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One of the SCO Gang’s Heroin Source of Supply Sentenced to 8 Years’ Imprisonment

PITTSBURGH, PA – A former resident of Pittsburgh, Pennsylvania, has been sentenced in federal court to 8 years in prison and five years supervised release on his conviction of narcotics trafficking, United States Attorney Scott W. Brady announced today.

Senior United States District Judge Arthur J. Schwab imposed the sentence on Travis Moore, age 27.

According to information presented to the Court, the Greater Pittsburgh Safe Streets Task Force conducted a long-term investigation of drug trafficking occurring in and around the Braddock section of Pittsburgh. Moore and other individuals were identified as members and/or associates of a neighborhood based street gang, self-titled “SCO”, which illegally distributed controlled substances in the Greater Pittsburgh Region.

In January of 2019, investigators obtained authorization to conduct a federal wire investigation, which continued through May of 2019. Moore along with 32 others were indicted in June of 2019 by a federal grand jury in three separate, but related, Indictments.

As to Moore, the Court was informed that intercepted communications confirmed that Moore was an associate of co-defendant, Howard McFadden, who is SCO’s leader, and was one of McFadden’s sources of supply for heroin. The court was further informed that on at least one occasion, in conjunction with intercepted communications, the defendant was observed via pole camera footage at a trap house location on Seddon Avenue in Braddock, PA, with several other members of the conspiracy, which was owned by McFadden and used by members of the conspiracy to meet, distribute and store controlled substances. Moore was sentenced for distributing at least 100 but less than 400 grams of heroin.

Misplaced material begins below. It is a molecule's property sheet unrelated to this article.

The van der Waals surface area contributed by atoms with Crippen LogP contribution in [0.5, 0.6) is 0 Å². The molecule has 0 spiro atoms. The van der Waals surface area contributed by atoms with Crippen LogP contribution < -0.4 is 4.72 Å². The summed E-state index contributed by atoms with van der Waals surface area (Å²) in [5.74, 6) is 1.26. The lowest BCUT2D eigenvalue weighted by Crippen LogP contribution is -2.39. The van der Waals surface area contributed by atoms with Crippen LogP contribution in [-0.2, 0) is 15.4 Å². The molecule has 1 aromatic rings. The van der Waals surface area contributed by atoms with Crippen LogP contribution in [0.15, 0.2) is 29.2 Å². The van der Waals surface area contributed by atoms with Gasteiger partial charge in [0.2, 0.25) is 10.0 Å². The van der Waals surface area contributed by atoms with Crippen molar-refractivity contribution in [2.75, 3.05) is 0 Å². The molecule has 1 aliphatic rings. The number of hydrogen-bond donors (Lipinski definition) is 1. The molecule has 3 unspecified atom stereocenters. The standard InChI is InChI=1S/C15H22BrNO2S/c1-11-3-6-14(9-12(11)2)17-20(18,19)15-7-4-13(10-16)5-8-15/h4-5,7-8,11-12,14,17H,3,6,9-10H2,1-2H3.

Assistant United States Attorney Rebecca L. Silinski prosecuted this case on behalf of the government.

United States Attorney Brady commended the multi-agency team, which was led by the Federal Bureau of Investigation, for the investigation leading to the successful prosecution of Moore. Partners in this investigation included the Drug Enforcement Administration, Bureau of Alcohol Tobacco Firearms and Explosives, United States Marshals Fugitive Task Force, Allegheny County Sheriff’s Office, Allegheny County Police Department, Pennsylvania State Police, Pennsylvania Attorney General’s Office Bureau of Narcotics, and the Pittsburgh Bureau of Police. Other assisting agencies included the Monroeville Police Department, Penn Hills Police Department, Wilkinsburg Police Department, and Allegheny County Adult Probation.

This case is part of the Organized Crime Drug Enforcement Task Force program, known as OCDETF. OCDETF was established in 1982 to support comprehensive investigations and prosecutions of major drug trafficking and money laundering organizations. It is the keystone of the drug reduction strategy of the Department of Justice. By combining the resources and expertise of federal agencies and their state and local law enforcement partners, OCDETF identifies, disrupts, and dismantles the most serious drug trafficking, money laundering, and transnational criminal organizations.

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